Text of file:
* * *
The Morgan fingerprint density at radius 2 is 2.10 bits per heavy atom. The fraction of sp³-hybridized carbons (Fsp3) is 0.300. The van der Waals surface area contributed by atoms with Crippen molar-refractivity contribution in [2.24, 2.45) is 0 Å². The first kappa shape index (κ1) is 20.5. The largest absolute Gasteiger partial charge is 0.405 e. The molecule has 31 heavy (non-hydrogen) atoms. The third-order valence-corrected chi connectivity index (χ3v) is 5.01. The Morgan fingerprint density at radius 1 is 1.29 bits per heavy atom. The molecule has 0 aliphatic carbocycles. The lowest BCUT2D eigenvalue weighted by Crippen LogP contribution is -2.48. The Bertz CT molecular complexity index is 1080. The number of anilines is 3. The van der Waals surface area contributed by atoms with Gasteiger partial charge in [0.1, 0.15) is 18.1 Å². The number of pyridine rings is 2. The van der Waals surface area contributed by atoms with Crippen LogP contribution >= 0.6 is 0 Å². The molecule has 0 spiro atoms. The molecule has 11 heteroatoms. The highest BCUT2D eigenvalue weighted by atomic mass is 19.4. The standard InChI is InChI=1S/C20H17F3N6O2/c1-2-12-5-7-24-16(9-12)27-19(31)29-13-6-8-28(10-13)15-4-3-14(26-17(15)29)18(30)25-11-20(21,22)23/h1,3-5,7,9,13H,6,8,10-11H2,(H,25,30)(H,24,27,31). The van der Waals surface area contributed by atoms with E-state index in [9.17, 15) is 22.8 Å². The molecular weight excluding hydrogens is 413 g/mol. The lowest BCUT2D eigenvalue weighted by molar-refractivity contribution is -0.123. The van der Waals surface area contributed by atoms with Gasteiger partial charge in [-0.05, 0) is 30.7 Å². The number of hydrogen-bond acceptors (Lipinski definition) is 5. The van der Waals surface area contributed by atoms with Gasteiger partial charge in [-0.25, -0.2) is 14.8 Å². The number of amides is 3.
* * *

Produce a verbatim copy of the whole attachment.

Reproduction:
The Morgan fingerprint density at radius 2 is 2.10 bits per heavy atom. The fraction of sp³-hybridized carbons (Fsp3) is 0.300. The van der Waals surface area contributed by atoms with Crippen molar-refractivity contribution in [2.24, 2.45) is 0 Å². The first kappa shape index (κ1) is 20.5. The largest absolute Gasteiger partial charge is 0.405 e. The molecule has 31 heavy (non-hydrogen) atoms. The third-order valence-corrected chi connectivity index (χ3v) is 5.01. The Morgan fingerprint density at radius 1 is 1.29 bits per heavy atom. The molecule has 0 aliphatic carbocycles. The lowest BCUT2D eigenvalue weighted by Crippen LogP contribution is -2.48. The Bertz CT molecular complexity index is 1080. The number of anilines is 3. The van der Waals surface area contributed by atoms with Gasteiger partial charge in [0.1, 0.15) is 18.1 Å². The number of pyridine rings is 2. The van der Waals surface area contributed by atoms with Crippen LogP contribution >= 0.6 is 0 Å². The molecule has 0 spiro atoms. The molecule has 11 heteroatoms. The highest BCUT2D eigenvalue weighted by atomic mass is 19.4. The standard InChI is InChI=1S/C20H17F3N6O2/c1-2-12-5-7-24-16(9-12)27-19(31)29-13-6-8-28(10-13)15-4-3-14(26-17(15)29)18(30)25-11-20(21,22)23/h1,3-5,7,9,13H,6,8,10-11H2,(H,25,30)(H,24,27,31). The van der Waals surface area contributed by atoms with E-state index in [9.17, 15) is 22.8 Å². The molecular weight excluding hydrogens is 413 g/mol. The lowest BCUT2D eigenvalue weighted by molar-refractivity contribution is -0.123. The van der Waals surface area contributed by atoms with Gasteiger partial charge in [-0.05, 0) is 30.7 Å². The number of hydrogen-bond acceptors (Lipinski definition) is 5. The van der Waals surface area contributed by atoms with Gasteiger partial charge in [-0.25, -0.2) is 14.8 Å². The number of amides is 3.